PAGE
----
MAAP articles #3 and #15 detailed the construction of several new logging roads in the central Peruvian Amazon. Here in MAAP 18, we provide a more comprehensive analysis of the proliferation of logging roads in this section of the Amazon. In Image 18a, we show a high resolution example of a new logging road in this area with active construction during 2015 (see Inset A1 in Image 18c for more context).
Image 18b illustrates the location of all identified logging roads in the central Peruvian Amazon (southern Loreto and northern Ucayali). Most of these roads are located along the Ucayali River and its headwater tributaries. The left panel highlights just the logging roads, while the right panel also includes protected areas, native communities, and logging concessions.
In Image 18b, we documented the construction of 1,134 km of logging roads between 2013 and 2015 in the central Peruvian Amazon. Of this total, 538 km is in the matrix of logging concessions and native communities in southern Ucayali, 226.1 km is in undesiganted areas in southern Loreto, 210 km is in the buffer zone of Cordillera Azul National Park, and 159 km is around the new Sierra del Divisor National Park.
Note that the buffer zone of Cordillera Azul National Park and surroundings of Sierra del Divisor National Park contain logging concessions and native communities, thus the responsibility of forest authority is the regional government.
Determining the legality of these roads is complex. As the right panel highlights, many of these roads are near logging concessions and native communities, whom may have obtained the rights for logging from the relevant forestry authority (in many cases, the regional government).
Below, we focus on the logging roads in the northern section of Image 18b (see Inset A).
Zoom A: Logging Roads in Southern Loreto/Northern Ucayali
Image 18c is a zoom of the logging roads shown in the northern section of Image 18a (Inset A), located in southern Loreto and northern Ucayali. It shows five primary areas of interest. Both Insets A1 and A2 correspond to new roads within the southeast buffer zone of the Cordillera Azul National Park with active construction in 2015 (see below for more details).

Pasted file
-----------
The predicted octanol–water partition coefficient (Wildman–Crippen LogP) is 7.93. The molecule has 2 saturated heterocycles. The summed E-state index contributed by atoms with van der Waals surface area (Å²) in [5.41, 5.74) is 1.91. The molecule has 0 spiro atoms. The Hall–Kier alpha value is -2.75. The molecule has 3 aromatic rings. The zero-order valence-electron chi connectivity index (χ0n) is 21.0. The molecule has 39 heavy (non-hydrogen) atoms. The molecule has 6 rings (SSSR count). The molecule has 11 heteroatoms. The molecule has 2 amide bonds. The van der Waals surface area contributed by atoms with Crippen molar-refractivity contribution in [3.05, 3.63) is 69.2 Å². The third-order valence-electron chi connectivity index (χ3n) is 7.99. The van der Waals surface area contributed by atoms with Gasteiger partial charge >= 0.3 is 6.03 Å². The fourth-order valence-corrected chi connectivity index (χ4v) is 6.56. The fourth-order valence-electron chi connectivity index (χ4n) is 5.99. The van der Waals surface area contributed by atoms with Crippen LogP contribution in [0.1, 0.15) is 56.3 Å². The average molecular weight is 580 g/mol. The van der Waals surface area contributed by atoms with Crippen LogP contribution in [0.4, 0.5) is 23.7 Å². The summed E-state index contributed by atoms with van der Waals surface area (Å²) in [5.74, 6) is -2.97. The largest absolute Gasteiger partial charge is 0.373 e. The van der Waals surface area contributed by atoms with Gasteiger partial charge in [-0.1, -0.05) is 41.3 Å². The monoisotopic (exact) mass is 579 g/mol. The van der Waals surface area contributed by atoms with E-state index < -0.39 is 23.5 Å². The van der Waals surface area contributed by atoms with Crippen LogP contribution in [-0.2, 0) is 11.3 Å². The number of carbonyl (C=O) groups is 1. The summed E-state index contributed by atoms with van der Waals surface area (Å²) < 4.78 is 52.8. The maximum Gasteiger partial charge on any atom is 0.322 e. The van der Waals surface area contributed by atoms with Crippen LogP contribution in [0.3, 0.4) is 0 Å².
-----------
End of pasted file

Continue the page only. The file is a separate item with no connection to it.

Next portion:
Insets A3, A4, and A5 correspond to roads with active construction between 2013 and 2015 that have already been featured on MAAP. Inset 3 includes a logging road in the northeast sector of the buffer zone of Cordillera Azul National Park (see MAAP #3 for more details). Insets 3 and 5 show logging roads around the new Sierra del Divisor National Park (see MAAP #15 and MAAP #7 for more details).
Zoom A1: Logging Roads in Nuevo Irazola
Image 18d provides more details about a new logging road with very recent construction within the southeast buffer zone of Cordillera Azul National Park (See Inset A1 in Image 18C for context). This road has grown 68 km between 2013 and 2015, with more than half of this construction occurring over the past year. According to information obtained from the forestry department within the Regional Government of Ucayali (PRMRFFS), the native community of Nuevo Irazola made a logging permission request for industrial and/or commercial use and prepared an Annual Operating Plan. However, a high-resolution (0.5 m) image shows a recent stretch of the road exceeds the area requested for forestry activities (see Image 18d).
Zoom A2: Rapid Expansion of a Logging Road
Image 18e illustrates the rapid expansion of another forest road located in the southeast section of the Cordillera Azul National Park buffer zone (See Inset A2 in Image 18C for context). We documented the construction of 29.1 km during the six weeks between September 10 (left panel) and October 20 (right panel), a rate of nearly five kilometers per week. The legality of this road is currently unknown, but note that it is extending in the direction of a forestry concession.
Novoa S, Fuentes MT, Finer M, Pena N, Julca J (2015) Proliferation of Logging Roads in the Peruvian Amazon. MAAP #18.
Note: MAAP #18 is a collaborative effort between Amazon Conservation Association (ACA), Conservación Amazónica (ACCA), and the Centro de Conservación Investigación y Manejo de Áreas Naturales (CIMA).Download PDF of this article